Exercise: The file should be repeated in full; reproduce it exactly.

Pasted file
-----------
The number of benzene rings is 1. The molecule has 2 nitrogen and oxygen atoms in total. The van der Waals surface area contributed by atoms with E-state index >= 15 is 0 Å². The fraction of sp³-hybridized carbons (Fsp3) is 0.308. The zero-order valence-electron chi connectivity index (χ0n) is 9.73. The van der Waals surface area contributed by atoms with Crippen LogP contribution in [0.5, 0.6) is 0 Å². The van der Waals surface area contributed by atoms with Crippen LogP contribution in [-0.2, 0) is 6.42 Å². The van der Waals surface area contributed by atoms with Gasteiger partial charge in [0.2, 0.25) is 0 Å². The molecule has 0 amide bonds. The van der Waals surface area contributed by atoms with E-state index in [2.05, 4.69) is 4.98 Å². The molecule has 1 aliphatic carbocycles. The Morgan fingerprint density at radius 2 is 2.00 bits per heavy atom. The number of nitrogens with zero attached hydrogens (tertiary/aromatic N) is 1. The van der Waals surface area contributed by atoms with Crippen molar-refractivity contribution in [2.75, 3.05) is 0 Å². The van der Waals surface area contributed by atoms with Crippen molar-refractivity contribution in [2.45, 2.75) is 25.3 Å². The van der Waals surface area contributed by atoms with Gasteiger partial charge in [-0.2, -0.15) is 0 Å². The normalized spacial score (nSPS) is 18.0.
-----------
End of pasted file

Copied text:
The number of benzene rings is 1. The molecule has 2 nitrogen and oxygen atoms in total. The van der Waals surface area contributed by atoms with E-state index >= 15 is 0 Å². The fraction of sp³-hybridized carbons (Fsp3) is 0.308. The zero-order valence-electron chi connectivity index (χ0n) is 9.73. The van der Waals surface area contributed by atoms with Crippen LogP contribution in [0.5, 0.6) is 0 Å². The van der Waals surface area contributed by atoms with Crippen LogP contribution in [-0.2, 0) is 6.42 Å². The van der Waals surface area contributed by atoms with Gasteiger partial charge in [0.2, 0.25) is 0 Å². The molecule has 0 amide bonds. The van der Waals surface area contributed by atoms with E-state index in [2.05, 4.69) is 4.98 Å². The molecule has 1 aliphatic carbocycles. The Morgan fingerprint density at radius 2 is 2.00 bits per heavy atom. The number of nitrogens with zero attached hydrogens (tertiary/aromatic N) is 1. The van der Waals surface area contributed by atoms with Crippen molar-refractivity contribution in [2.75, 3.05) is 0 Å². The van der Waals surface area contributed by atoms with Crippen molar-refractivity contribution in [2.45, 2.75) is 25.3 Å². The van der Waals surface area contributed by atoms with Gasteiger partial charge in [-0.2, -0.15) is 0 Å². The normalized spacial score (nSPS) is 18.0.